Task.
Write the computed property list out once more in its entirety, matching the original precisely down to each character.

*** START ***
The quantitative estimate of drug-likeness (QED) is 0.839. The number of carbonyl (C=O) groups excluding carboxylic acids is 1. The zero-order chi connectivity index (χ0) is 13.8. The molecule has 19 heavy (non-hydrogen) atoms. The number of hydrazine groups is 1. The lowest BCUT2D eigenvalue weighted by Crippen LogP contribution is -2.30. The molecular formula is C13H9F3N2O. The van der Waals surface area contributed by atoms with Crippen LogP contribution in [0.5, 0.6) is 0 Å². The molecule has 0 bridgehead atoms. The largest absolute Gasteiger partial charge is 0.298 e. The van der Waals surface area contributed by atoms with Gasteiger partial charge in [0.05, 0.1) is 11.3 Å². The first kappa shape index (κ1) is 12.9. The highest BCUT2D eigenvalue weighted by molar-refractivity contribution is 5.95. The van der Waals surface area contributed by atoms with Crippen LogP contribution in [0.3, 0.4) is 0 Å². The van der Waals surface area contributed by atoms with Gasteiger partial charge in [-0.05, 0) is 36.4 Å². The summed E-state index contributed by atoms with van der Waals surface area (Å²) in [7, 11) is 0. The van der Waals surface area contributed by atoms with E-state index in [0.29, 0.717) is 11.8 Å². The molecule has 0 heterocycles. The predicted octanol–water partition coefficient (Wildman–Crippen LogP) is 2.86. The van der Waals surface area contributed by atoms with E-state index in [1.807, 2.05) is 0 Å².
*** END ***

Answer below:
The quantitative estimate of drug-likeness (QED) is 0.839. The number of carbonyl (C=O) groups excluding carboxylic acids is 1. The zero-order chi connectivity index (χ0) is 13.8. The molecule has 19 heavy (non-hydrogen) atoms. The number of hydrazine groups is 1. The lowest BCUT2D eigenvalue weighted by Crippen LogP contribution is -2.30. The molecular formula is C13H9F3N2O. The van der Waals surface area contributed by atoms with Crippen LogP contribution in [0.5, 0.6) is 0 Å². The molecule has 0 bridgehead atoms. The largest absolute Gasteiger partial charge is 0.298 e. The van der Waals surface area contributed by atoms with Gasteiger partial charge in [0.05, 0.1) is 11.3 Å². The first kappa shape index (κ1) is 12.9. The highest BCUT2D eigenvalue weighted by molar-refractivity contribution is 5.95. The van der Waals surface area contributed by atoms with Crippen LogP contribution in [0.3, 0.4) is 0 Å². The van der Waals surface area contributed by atoms with Gasteiger partial charge in [-0.05, 0) is 36.4 Å². The summed E-state index contributed by atoms with van der Waals surface area (Å²) in [7, 11) is 0. The van der Waals surface area contributed by atoms with E-state index in [0.29, 0.717) is 11.8 Å². The molecule has 0 heterocycles. The predicted octanol–water partition coefficient (Wildman–Crippen LogP) is 2.86. The van der Waals surface area contributed by atoms with E-state index in [1.807, 2.05) is 0 Å².